Some museums already employ 3D technology for conservation and restoration work, previously performed by sculptors. They use the technology to replace missing parts of statues, replicate fragile artifacts for display, and create interactive exhibits for people to touch. With this capability they can duplicate their collections in order to preserve original artifacts in storage, while retaining the ability to draw paying visitors. Now this technology is being employed on a larger scale, as a tool for rebuilding destroyed archaeological sites.
Archaeological reconstruction is not new, but recent conflict adds new intensity to the decision to replicate destroyed artifacts. The Islamic State justifies their vandalism by maintaining that the archaeological ruins do not conform to their strict Sunni interpretation of Islam, which forbids idolatry. They prohibit depictions of the prophet Muhammad and any images and representations that interfere with the worship of God. They also reject pre-Islamic sites, like Palmyra, as not part of their cultural heritage.
“Cyber” archaeologists promote 3D archaeological reconstructions as a message against terrorism – to repair the destructions of war. But, reconstruction is a controversial practice in archaeology, because introducing new materials changes the ancient object and can alter interpretation of the site’s historical evidence. The most notorious example of this is Knossos, on the Island of Crete. Sir Arthur Evans, a distinguished British archaeologist, began excavating the site in 1900. Rather than leave the ruins in their crumbled state of discovery, Evans wanted to showcase the Palace’s grandeur for visitors, and proceeded to recreate it in his own personal vision – reconstructing selected parts of the architecture from the rubble and repainting frescoes based only on small fragments of color. He valued the site more as a tourist attraction than for the authenticity of its archaeological ruins, and now it’s difficult to distinguish the original history from Evan’s recreation.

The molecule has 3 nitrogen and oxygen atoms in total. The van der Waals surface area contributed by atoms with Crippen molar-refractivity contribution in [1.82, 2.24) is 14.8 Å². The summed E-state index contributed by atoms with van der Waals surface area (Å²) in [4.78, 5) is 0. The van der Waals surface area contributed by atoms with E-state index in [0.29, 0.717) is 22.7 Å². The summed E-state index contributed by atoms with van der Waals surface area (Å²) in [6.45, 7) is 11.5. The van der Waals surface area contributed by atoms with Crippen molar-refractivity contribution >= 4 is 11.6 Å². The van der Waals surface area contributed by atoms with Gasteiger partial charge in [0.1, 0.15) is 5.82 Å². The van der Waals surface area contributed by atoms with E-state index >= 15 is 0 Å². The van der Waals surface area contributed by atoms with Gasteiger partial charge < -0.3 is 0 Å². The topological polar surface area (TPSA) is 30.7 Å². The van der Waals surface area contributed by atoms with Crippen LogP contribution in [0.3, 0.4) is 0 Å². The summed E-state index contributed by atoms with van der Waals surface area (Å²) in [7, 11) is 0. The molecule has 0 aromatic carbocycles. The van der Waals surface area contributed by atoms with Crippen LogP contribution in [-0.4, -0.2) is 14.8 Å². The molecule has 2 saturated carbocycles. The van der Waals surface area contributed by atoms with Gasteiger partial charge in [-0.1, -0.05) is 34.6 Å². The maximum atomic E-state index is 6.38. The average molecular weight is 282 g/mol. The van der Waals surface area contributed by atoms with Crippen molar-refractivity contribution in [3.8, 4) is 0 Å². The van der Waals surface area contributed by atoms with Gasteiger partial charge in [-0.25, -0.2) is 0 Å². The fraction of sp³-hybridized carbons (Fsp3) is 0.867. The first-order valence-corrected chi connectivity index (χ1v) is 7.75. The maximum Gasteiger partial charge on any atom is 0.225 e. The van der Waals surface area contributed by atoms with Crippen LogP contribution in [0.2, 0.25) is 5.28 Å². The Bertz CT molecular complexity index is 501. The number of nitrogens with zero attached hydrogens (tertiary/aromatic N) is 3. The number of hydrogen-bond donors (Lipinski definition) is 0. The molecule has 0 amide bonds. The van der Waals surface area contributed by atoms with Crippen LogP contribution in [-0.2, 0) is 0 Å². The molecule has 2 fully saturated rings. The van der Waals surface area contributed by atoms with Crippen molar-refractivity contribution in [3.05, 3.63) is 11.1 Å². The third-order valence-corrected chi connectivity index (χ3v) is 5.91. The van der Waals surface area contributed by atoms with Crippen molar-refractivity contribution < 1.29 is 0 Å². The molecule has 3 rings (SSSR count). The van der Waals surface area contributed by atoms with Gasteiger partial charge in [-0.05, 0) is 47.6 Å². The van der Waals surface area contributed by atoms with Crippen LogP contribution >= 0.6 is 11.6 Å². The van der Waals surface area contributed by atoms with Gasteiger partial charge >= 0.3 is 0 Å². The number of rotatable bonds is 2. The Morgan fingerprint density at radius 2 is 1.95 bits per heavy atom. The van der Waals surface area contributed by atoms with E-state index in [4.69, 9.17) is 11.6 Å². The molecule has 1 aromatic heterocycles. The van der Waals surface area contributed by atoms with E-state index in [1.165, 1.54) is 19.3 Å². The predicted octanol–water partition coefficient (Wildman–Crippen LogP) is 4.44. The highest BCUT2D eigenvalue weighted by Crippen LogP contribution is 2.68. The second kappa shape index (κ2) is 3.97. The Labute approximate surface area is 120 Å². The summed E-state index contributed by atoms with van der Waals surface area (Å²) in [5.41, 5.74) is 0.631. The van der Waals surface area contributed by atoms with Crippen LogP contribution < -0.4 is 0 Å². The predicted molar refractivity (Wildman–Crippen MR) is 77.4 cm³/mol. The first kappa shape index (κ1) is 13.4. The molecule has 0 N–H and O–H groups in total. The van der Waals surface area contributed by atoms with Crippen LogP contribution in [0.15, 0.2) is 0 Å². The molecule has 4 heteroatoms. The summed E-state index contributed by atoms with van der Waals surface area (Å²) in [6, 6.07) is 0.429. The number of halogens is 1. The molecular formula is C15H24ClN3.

Today the standard practice in archaeology involves minimal intervention. UNESCO currently follows the 1964 Venice Charter’s policy for reconstruction, which requires “only the reassembling of existing but dismembered parts,” and does not allow the introduction of new materials on World Heritage sites. But, some reconstruction still occurs. An ongoing and lengthy restoration project to preserve Athens’ Acropolis includes the use of new marble quarried from the original mountain source. The six Caryatid statues that once supported the site’s Erechtheion temple were replaced several decades ago by replications, with the originals removed for preservation. The site’s smaller Temple of Athena Nike was repeatedly rebuilt after new architectural evidence emerged. Archaeologists consider these reconstructions necessary to preserve the integrity of the site for visitors.